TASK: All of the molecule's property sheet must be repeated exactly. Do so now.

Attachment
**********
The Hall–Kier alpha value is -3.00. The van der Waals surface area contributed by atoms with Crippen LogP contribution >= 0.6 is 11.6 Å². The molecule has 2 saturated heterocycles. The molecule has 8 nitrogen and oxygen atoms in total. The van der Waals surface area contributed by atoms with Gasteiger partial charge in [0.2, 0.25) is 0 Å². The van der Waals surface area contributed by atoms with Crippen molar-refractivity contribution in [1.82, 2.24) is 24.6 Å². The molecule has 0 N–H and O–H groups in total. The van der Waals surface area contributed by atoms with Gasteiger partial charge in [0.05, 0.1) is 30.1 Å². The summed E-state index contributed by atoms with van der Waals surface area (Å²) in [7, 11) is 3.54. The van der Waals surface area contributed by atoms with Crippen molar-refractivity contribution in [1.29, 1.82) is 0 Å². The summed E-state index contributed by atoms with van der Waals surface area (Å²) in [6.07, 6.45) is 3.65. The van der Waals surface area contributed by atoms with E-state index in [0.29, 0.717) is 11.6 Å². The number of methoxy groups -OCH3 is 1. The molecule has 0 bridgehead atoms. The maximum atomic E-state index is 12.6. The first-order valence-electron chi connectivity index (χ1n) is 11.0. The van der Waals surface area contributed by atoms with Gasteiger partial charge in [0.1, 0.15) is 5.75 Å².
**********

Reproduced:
The Hall–Kier alpha value is -3.00. The van der Waals surface area contributed by atoms with Crippen LogP contribution >= 0.6 is 11.6 Å². The molecule has 2 saturated heterocycles. The molecule has 8 nitrogen and oxygen atoms in total. The van der Waals surface area contributed by atoms with Gasteiger partial charge in [0.2, 0.25) is 0 Å². The van der Waals surface area contributed by atoms with Crippen molar-refractivity contribution in [1.82, 2.24) is 24.6 Å². The molecule has 0 N–H and O–H groups in total. The van der Waals surface area contributed by atoms with Gasteiger partial charge in [0.05, 0.1) is 30.1 Å². The summed E-state index contributed by atoms with van der Waals surface area (Å²) in [7, 11) is 3.54. The van der Waals surface area contributed by atoms with Crippen molar-refractivity contribution in [1.29, 1.82) is 0 Å². The summed E-state index contributed by atoms with van der Waals surface area (Å²) in [6.07, 6.45) is 3.65. The van der Waals surface area contributed by atoms with E-state index in [0.29, 0.717) is 11.6 Å². The number of methoxy groups -OCH3 is 1. The molecule has 0 bridgehead atoms. The maximum atomic E-state index is 12.6. The first-order valence-electron chi connectivity index (χ1n) is 11.0. The van der Waals surface area contributed by atoms with Gasteiger partial charge in [0.1, 0.15) is 5.75 Å².